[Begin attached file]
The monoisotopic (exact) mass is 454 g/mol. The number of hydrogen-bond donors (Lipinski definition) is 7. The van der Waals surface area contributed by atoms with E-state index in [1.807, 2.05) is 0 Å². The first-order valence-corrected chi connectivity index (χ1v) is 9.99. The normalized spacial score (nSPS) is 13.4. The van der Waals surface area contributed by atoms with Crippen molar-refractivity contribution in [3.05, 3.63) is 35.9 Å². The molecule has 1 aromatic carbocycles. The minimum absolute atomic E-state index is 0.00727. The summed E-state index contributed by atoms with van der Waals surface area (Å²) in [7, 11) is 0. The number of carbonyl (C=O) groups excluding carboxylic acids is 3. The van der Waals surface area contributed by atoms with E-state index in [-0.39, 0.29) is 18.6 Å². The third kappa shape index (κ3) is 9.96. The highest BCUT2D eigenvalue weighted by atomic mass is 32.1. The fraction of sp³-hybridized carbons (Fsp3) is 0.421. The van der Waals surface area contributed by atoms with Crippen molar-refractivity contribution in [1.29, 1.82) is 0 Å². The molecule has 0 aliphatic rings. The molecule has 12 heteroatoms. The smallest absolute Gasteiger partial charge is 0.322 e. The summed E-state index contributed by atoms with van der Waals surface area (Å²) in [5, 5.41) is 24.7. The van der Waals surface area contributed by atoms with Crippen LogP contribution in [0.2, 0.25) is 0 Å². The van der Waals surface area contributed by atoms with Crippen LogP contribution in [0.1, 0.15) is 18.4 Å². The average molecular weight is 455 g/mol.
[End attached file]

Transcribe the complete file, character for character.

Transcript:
The monoisotopic (exact) mass is 454 g/mol. The number of hydrogen-bond donors (Lipinski definition) is 7. The van der Waals surface area contributed by atoms with E-state index in [1.807, 2.05) is 0 Å². The first-order valence-corrected chi connectivity index (χ1v) is 9.99. The normalized spacial score (nSPS) is 13.4. The van der Waals surface area contributed by atoms with Crippen molar-refractivity contribution in [3.05, 3.63) is 35.9 Å². The molecule has 1 aromatic carbocycles. The minimum absolute atomic E-state index is 0.00727. The summed E-state index contributed by atoms with van der Waals surface area (Å²) in [7, 11) is 0. The number of carbonyl (C=O) groups excluding carboxylic acids is 3. The van der Waals surface area contributed by atoms with E-state index in [-0.39, 0.29) is 18.6 Å². The third kappa shape index (κ3) is 9.96. The highest BCUT2D eigenvalue weighted by atomic mass is 32.1. The fraction of sp³-hybridized carbons (Fsp3) is 0.421. The van der Waals surface area contributed by atoms with Crippen molar-refractivity contribution in [1.29, 1.82) is 0 Å². The molecule has 0 aliphatic rings. The molecule has 12 heteroatoms. The smallest absolute Gasteiger partial charge is 0.322 e. The summed E-state index contributed by atoms with van der Waals surface area (Å²) in [5, 5.41) is 24.7. The van der Waals surface area contributed by atoms with Crippen LogP contribution in [0.2, 0.25) is 0 Å². The van der Waals surface area contributed by atoms with Crippen LogP contribution in [0.1, 0.15) is 18.4 Å². The average molecular weight is 455 g/mol.